Marketing Manager Rebecca quizzed Professor Paul Gough RWA about his motivations for Shock and Awe; Contemporary Artists at War and Peace.
Paul Gough, some answers
What inspired you to take on this subject and this project?
- I wanted to reflect on the impact of war on two renowned British painters – John and Paul Nash – and set their work in the context of today’s artists who had also been drawn to the challenging themes of conflict, peace and reconciliation.
- Bristol is possibly creating more cultural reflection on the legacy of the First World War than any other British city outside London, and I wanted the RWA to be part of that creative wave.
- Like every British university, UWE Bristol has many impressive artists, musicians, writers and historians among its staff and alumni – through the Bristol 2014 project I wanted to create a platform for the work of a diverse group of practitioners. With Arts Council funding we were able to commission some fascinating and unique pieces.
- There are many academicians from the RWA who wanted to be part of this project and I knew they would respond with insight and enthusiasm.
- The publisher John Sansom and his team have shown support for the wider project, and how could I refuse his unalloyed interest in promoting British art of yesterday, but also tomorrow.
2. What are you working on currently?
A suite of drawings originating from a recent visit to Hanging Rock in central Victoria SE Australia; hatching a new book idea with the Stanley Spencer Gallery in Cookham and with the National Trust; slowly drafting a series of lectures and papers in the UK in November each linked with the Armistice; and a clutch of ideas for creative projects linked to the 100th anniversary of the Gallipoli Campaign. And trying to write a book chapter on ‘The Sounds of Silence’ with one of the RWA exhibitors, Katie Davies.
3. How did you select the artists and artwork?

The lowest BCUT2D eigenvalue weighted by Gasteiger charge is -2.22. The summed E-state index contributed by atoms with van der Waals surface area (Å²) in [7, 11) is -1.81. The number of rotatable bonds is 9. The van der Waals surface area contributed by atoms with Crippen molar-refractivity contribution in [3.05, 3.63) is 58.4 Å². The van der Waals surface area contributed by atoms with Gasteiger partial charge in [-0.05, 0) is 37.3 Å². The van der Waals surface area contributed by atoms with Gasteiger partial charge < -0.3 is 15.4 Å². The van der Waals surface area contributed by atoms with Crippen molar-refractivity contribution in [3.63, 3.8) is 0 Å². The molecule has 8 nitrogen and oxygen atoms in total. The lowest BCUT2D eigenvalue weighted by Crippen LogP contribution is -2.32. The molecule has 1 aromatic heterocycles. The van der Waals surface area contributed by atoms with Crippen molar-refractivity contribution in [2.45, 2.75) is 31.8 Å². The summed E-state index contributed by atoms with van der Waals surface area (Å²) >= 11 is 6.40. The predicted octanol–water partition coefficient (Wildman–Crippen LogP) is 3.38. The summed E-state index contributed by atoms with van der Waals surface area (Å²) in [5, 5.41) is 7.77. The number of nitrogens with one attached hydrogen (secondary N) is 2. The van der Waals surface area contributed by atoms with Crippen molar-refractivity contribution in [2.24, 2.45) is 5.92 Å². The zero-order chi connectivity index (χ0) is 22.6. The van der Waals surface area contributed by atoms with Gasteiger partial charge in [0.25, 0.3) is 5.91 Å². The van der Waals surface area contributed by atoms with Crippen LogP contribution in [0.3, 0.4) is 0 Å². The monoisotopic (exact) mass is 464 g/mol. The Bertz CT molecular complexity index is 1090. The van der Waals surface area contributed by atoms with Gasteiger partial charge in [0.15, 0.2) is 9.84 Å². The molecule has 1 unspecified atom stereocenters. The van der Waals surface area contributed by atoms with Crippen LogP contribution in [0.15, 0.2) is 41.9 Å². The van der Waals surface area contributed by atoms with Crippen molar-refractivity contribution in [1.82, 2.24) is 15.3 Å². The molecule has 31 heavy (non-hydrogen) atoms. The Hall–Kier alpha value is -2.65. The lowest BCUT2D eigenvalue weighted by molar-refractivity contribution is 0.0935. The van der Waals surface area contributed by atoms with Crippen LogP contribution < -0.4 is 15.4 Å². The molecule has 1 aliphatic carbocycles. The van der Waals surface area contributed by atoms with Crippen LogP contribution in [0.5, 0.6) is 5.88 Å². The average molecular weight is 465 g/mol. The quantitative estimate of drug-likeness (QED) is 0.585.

We are showing some of the most innovative and insightful artists dealing with the charged issues of conflict, violence, recovery, and peaceful protest. They are so good they virtually selected themselves. Talking to each of them over the past year, visiting their places of work, and getting to know them and see their idea evolve has been one of the joys of my role as curator. I have learned a great deal from working with them but also with the staff at the RWA, whose professionalism has been so rewarding.
4. Do you have a favourite piece from the exhibition?
Not really; having been part of the team that hung the show in the past few days I’m taken by the overall unity of the main galleries – its essential monochromatic, serious nature, and the dramatic events that slowly reveals itself in each piece of work.
- Is there a piece you wanted to put in the exhibition but couldn’t?
Not really: I tend to overhang an exhibition, to put too much in, so it was good to work with a hanging team – including the inestimable talents of Gemma Brace and Alison Bevan – who advise on the placing so that we made the most out of each individual piece and each juxtaposition.
It was also good to be able to show a balanced number of works by new artists and those Academicians who play such a part in the life of the RWA.
I would have liked to have shown a sculptural piece by Michael Sandle RA who has been a major figure in my own practice ever since I was a post-graduate student at the Royal College of Art. But if I can pull it off I’m hoping to stage further shows in London and there may be an opportunity to do so then and there.